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HE@Cam: Padraig Dixon - The causal effect of BMI on inpatient hospital costs: Mendelian Randomization analysis of the UK Biobank cohort

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Health Economics at Cambridge (HE@Cam) are happy to present Dr Padraig Dixon, University of Bristol, for a talk on the use of new methods for estimating the causal effects of body mass index (BMI) upon inpatient hospital costs.

Almost all evidence of the association between obesity and inpatient costs is based on observational research prone to bias because of reverse causation, measurement error, and residual confounding. During his talk, Padraig will discuss the first use of genetic variants in a Mendelian Randomization framework to estimate the causal effect of BMI (or any other disease/trait) on healthcare costs. This type of analysis can be used to inform the cost-effectiveness of interventions and policies targeting the prevention and treatment of overweight and obesity, and for setting research priorities.

More information and full abstract can be found below. More information about Health Economics at Cambridge (HE@Cam) can be found at our website

Time: 15:00 – 16:00 Monday 3rd December 2018 Venue: Large seminar Room, Institute of Public Health, Cambridge

All welcome. Part of the HE@Cam seminars 2017/18 series. For any questions, please contact healtheconomics@medschl.cam.ac.uk

Background High adiposity as measured by body mass index (BMI) is associated with increased healthcare costs. Understanding this association is important for the formulation and evaluation of healthcare policies targeting overweight and obesity, for identifying research priorities, and for planning future healthcare budgets. However, almost all evidence of this association is based on observational research prone to bias because of reverse causation, measurement error, and residual confounding.

Methods We used germline genetic variants as instrumental variables (IVs) – a method known as Mendelian Randomization – to obtain causal estimates of the effect of BMI on inpatient hospital costs. These variants – pieces of the genetic code that differ between individuals – are precisely measured, are generally independent of confounders and are not affected by reverse causation. We estimated IV models of the marginal causal effect of BMI using 79 variants robustly associated with BMI in the largest and most recent genome-wide association study of BMI . The association of these variants with inpatient costs was modelled in a two-sample Mendelian Randomization analysis using data from UK Biobank, a large prospective cohort study (n=502,617) linked to records of inpatient hospital care. We assessed potential violations of the instrumental variable assumptions, particularly the exclusion restriction via pleiotropy (i.e. variants affecting costs through paths other than BMI ) using median-based IV methods (which are consistent if no more than 50% of instruments are invalid), and mode-based IV models (which clusters IVs into groups based on similarity of causal effects). We investigated potential non-linear effects of BMI on hospital costs.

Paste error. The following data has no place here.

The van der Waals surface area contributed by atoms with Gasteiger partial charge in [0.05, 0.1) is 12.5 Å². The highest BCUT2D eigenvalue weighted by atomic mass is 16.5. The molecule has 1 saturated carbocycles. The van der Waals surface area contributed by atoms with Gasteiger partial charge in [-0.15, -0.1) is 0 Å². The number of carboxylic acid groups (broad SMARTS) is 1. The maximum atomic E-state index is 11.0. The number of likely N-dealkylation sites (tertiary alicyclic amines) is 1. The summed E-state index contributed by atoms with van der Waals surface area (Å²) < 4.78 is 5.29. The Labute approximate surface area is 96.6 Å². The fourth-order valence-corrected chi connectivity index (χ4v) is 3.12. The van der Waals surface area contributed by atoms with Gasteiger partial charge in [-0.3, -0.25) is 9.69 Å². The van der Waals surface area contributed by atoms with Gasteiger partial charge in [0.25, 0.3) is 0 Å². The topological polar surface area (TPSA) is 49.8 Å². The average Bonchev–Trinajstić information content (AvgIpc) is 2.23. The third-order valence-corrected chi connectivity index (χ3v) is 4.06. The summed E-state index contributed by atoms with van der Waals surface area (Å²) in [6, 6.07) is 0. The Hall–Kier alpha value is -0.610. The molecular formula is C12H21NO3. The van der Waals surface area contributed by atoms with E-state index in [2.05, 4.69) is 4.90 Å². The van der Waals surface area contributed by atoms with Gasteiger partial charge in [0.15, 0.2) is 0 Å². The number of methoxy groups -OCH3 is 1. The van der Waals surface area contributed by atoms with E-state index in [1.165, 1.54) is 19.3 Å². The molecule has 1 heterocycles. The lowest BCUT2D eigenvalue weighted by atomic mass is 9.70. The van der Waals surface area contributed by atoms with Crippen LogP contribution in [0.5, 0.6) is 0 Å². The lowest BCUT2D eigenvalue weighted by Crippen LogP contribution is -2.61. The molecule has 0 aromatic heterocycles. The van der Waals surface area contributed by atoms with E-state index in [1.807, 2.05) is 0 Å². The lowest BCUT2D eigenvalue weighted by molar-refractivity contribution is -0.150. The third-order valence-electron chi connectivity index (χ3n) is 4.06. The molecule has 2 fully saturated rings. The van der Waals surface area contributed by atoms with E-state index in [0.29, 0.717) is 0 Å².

Results Preliminary analysis suggests that the causal Mendelian Randomization effect sizes are almost twice as large as the observational effect sizes. These effects attenuated under median and mode-based sensitivity analyses, but effect sizes remained larger than observational estimates. There was some evidence for modest non-linear effects.

Conclusions This paper is the first to use genetic variants in a Mendelian Randomization framework to estimate the causal effect of BMI (or any other disease/trait) on healthcare costs. This type of analysis can be used to inform the cost-effectiveness of interventions and policies targeting the prevention and treatment of overweight and obesity, and for setting research priorities.

This talk is part of the Health Economics @ Cambridge series.

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